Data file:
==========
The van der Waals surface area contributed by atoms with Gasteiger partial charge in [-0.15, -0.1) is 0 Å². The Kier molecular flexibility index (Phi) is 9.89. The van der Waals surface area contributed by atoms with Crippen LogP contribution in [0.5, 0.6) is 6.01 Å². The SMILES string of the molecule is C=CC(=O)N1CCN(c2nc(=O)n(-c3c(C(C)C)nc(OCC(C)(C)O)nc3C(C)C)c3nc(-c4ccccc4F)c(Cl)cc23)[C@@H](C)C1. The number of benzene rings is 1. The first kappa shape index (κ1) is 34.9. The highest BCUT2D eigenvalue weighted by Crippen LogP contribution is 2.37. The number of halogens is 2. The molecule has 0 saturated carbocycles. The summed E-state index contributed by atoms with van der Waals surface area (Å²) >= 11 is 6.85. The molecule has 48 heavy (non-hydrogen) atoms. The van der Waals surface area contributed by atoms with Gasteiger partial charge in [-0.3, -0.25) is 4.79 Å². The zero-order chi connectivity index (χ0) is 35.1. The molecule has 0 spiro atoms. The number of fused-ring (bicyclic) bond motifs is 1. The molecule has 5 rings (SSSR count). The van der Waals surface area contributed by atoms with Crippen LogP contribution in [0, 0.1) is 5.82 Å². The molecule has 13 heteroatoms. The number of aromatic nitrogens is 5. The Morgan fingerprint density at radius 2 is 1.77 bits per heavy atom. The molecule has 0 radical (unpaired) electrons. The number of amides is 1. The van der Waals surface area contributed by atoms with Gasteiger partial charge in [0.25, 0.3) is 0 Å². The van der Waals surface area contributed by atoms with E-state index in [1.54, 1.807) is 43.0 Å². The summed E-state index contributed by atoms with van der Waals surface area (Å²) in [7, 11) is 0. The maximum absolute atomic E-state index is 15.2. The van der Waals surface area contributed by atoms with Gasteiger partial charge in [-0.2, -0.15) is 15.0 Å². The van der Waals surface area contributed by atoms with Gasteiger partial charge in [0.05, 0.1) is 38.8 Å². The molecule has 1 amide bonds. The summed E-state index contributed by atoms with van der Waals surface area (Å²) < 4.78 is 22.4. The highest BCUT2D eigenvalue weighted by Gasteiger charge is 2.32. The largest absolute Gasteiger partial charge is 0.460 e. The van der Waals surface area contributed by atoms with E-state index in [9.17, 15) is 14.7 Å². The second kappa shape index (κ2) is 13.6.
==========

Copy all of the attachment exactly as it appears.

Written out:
The van der Waals surface area contributed by atoms with Gasteiger partial charge in [-0.15, -0.1) is 0 Å². The Kier molecular flexibility index (Phi) is 9.89. The van der Waals surface area contributed by atoms with Crippen LogP contribution in [0.5, 0.6) is 6.01 Å². The SMILES string of the molecule is C=CC(=O)N1CCN(c2nc(=O)n(-c3c(C(C)C)nc(OCC(C)(C)O)nc3C(C)C)c3nc(-c4ccccc4F)c(Cl)cc23)[C@@H](C)C1. The number of benzene rings is 1. The first kappa shape index (κ1) is 34.9. The highest BCUT2D eigenvalue weighted by Crippen LogP contribution is 2.37. The number of halogens is 2. The molecule has 0 saturated carbocycles. The summed E-state index contributed by atoms with van der Waals surface area (Å²) >= 11 is 6.85. The molecule has 48 heavy (non-hydrogen) atoms. The van der Waals surface area contributed by atoms with Gasteiger partial charge in [-0.3, -0.25) is 4.79 Å². The zero-order chi connectivity index (χ0) is 35.1. The molecule has 0 spiro atoms. The number of fused-ring (bicyclic) bond motifs is 1. The molecule has 5 rings (SSSR count). The van der Waals surface area contributed by atoms with Crippen LogP contribution in [0, 0.1) is 5.82 Å². The molecule has 13 heteroatoms. The number of aromatic nitrogens is 5. The Morgan fingerprint density at radius 2 is 1.77 bits per heavy atom. The molecule has 0 radical (unpaired) electrons. The number of amides is 1. The van der Waals surface area contributed by atoms with Gasteiger partial charge in [0.25, 0.3) is 0 Å². The van der Waals surface area contributed by atoms with E-state index in [1.54, 1.807) is 43.0 Å². The summed E-state index contributed by atoms with van der Waals surface area (Å²) in [7, 11) is 0. The maximum absolute atomic E-state index is 15.2. The van der Waals surface area contributed by atoms with Gasteiger partial charge in [-0.2, -0.15) is 15.0 Å². The van der Waals surface area contributed by atoms with Gasteiger partial charge in [0.05, 0.1) is 38.8 Å². The molecule has 1 amide bonds. The summed E-state index contributed by atoms with van der Waals surface area (Å²) < 4.78 is 22.4. The highest BCUT2D eigenvalue weighted by Gasteiger charge is 2.32. The largest absolute Gasteiger partial charge is 0.460 e. The van der Waals surface area contributed by atoms with E-state index in [9.17, 15) is 14.7 Å². The second kappa shape index (κ2) is 13.6.